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A Behavioral Approach to Investing

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Many clients received their June TCA statement last month and were surprised to see their accounts lower than the start of the year. After a year where most accounts were up double digits, this sudden reversal was something many were not ready for. While evaluating any investments over a 6 or 7-month period is not advisable, we can learn a lot from the performance and movement so far this year.

 

Conservative investors are getting hurt the most  

This is counter-intuitive as most of us know the more aggressive you are with your investments, the more risk you must take. The first part of 2018 the opposite has been true.  With the Federal Reserve raising interest rates to fight the inflationary impact of tax cuts and other government spending programs, bond prices have been hit hard. US Treasury Bonds, often thought to be the safest of all bonds were down 5% for the year at one point and remain down over 3% for the year. US Large Cap Growth stocks were by far the primary driver of stock prices, rising over 10% through the first 7 months of the year.  

[For more on this chart see “Markets Move in Cycles“]

 

Conservative investors typically have far more bonds than stocks. In addition, their stock allocations usually shy away from much exposure to growth stocks, taking on a more moderate, diversified mixture. By nature, most of SEM’s clients tend to be conservative investors. First, they tend to be either already retired, or preparing for retirement. This phase is vastly different than the “accumulation” years when you are adding money monthly to your account and have decades of time on your side to overcome any losses. Second, those that saved a lot of money to retire, also tend to have a lower willingness to see their hard-earned money lost during a bear market. This does not mean conservative investors do not WANT to participate more on the upside, which makes years like this especially difficult to stick to the plan. 

 

Your benchmark is important

For whatever reason, most investors have been conditioned to compare their returns to the “market”. The Dow or S&P 500 is the most often quoted benchmark for how the stock market is doing. I understand why. It is far easier to say, “the Dow was up 15% last year” instead of the Morningstar 60/40 Balanced Benchmark was up 11% last year.” The problem with this habit, however, is unless you are invested 100% in the stock market, the Dow or the S&P 500 should not be how you evaluate the success of your investments.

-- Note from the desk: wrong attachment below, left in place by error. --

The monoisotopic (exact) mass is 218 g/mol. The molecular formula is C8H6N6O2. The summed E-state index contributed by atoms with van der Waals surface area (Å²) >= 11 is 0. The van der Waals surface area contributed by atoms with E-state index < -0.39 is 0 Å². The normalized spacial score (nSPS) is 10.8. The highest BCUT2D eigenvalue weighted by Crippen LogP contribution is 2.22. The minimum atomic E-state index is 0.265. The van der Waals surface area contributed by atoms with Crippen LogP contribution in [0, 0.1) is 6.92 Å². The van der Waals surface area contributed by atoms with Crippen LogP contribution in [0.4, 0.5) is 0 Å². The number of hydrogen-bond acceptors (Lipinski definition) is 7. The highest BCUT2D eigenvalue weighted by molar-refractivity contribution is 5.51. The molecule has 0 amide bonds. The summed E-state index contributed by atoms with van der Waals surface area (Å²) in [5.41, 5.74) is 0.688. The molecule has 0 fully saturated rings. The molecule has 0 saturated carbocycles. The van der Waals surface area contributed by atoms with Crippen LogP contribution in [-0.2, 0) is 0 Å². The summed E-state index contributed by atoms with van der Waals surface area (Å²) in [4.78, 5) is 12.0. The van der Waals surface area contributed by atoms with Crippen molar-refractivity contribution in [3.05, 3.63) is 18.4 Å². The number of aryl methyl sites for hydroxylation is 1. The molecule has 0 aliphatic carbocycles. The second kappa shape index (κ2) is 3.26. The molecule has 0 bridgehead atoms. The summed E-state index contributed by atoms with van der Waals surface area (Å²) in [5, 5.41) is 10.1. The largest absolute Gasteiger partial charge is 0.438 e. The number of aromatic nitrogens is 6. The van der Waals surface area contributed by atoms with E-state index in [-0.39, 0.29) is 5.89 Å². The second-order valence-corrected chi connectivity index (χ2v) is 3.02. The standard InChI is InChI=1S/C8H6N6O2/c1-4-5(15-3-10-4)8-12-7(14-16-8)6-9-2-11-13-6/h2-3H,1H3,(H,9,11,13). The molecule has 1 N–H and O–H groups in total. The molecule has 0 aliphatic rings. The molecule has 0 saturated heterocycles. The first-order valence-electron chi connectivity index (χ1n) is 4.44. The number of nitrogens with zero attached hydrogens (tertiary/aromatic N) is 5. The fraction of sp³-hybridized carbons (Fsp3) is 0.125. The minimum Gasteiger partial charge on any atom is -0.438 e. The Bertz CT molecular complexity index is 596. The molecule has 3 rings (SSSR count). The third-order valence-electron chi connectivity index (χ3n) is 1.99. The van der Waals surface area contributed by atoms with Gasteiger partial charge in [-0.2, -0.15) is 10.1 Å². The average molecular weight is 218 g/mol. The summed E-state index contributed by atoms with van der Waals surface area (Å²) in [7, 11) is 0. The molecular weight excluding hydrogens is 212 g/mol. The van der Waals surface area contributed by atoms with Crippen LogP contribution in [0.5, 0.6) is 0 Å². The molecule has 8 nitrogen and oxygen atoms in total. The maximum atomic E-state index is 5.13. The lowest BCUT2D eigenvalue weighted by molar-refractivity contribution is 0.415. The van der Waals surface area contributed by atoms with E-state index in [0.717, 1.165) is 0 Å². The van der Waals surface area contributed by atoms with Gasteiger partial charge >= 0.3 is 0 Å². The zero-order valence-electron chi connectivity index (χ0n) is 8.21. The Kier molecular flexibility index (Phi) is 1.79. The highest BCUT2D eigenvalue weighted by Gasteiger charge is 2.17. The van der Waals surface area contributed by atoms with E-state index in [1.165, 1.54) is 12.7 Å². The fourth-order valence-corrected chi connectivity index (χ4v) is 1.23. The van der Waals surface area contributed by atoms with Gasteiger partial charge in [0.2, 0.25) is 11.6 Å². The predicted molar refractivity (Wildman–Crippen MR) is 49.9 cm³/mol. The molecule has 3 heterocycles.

Think of it this way. If a football team is evaluating all their players and only use the speed of the average running back, every football team would be comprised of only running backs. A lineman has a completely different role than the running backs and thus should not be evaluated based on how fast he can run. The same is true with your portfolio. If you have a portfolio made up mostly of bonds, you should compare that to a benchmark that is comprised mostly of bonds. Looking at the “true benchmark” of our portfolios, our accounts were within 1-2% of their benchmark returns so far this year (both above and below). Over the long-run these portfolios have tended to out-perform their benchmark, but often over short periods of time, they may underperform by small margins. 

 

Markets move in cycles

Since 2009, the S&P 500 has grown at a rate of 14% per year. This has conditioned many investors to believe those returns are normal. Over the long-run the market averages just 7-8% growth per year. What typically happens is a strong up move in the market is followed by a large correction.  The volatility earlier this year when the stock market lost 10% in 8 days is a reminder of the risk built into a market that has gone up so much without a large correction.

Most people have heard the phrase “buy low, sell high”. The problem is, few people follow this advice. One of the most successful investors of all-time, Warren Buffett explains buying stocks in terms of hamburger prices. The admitted junk food addict, Mr. Buffett says when hamburger prices go up, his family laments the higher prices and will buy fewer hamburgers, but when they go down it is a celebration because they can buy more of them. When it comes to evaluating the value of stocks, Mr. Buffett has been quoted as saying the “single best indicator of value” is the ratio of market capitalization to GDP. In layman’s terms, if you divide the value of the stock market by the underlying economy, you can see whether “hamburgers” are expensive or cheap.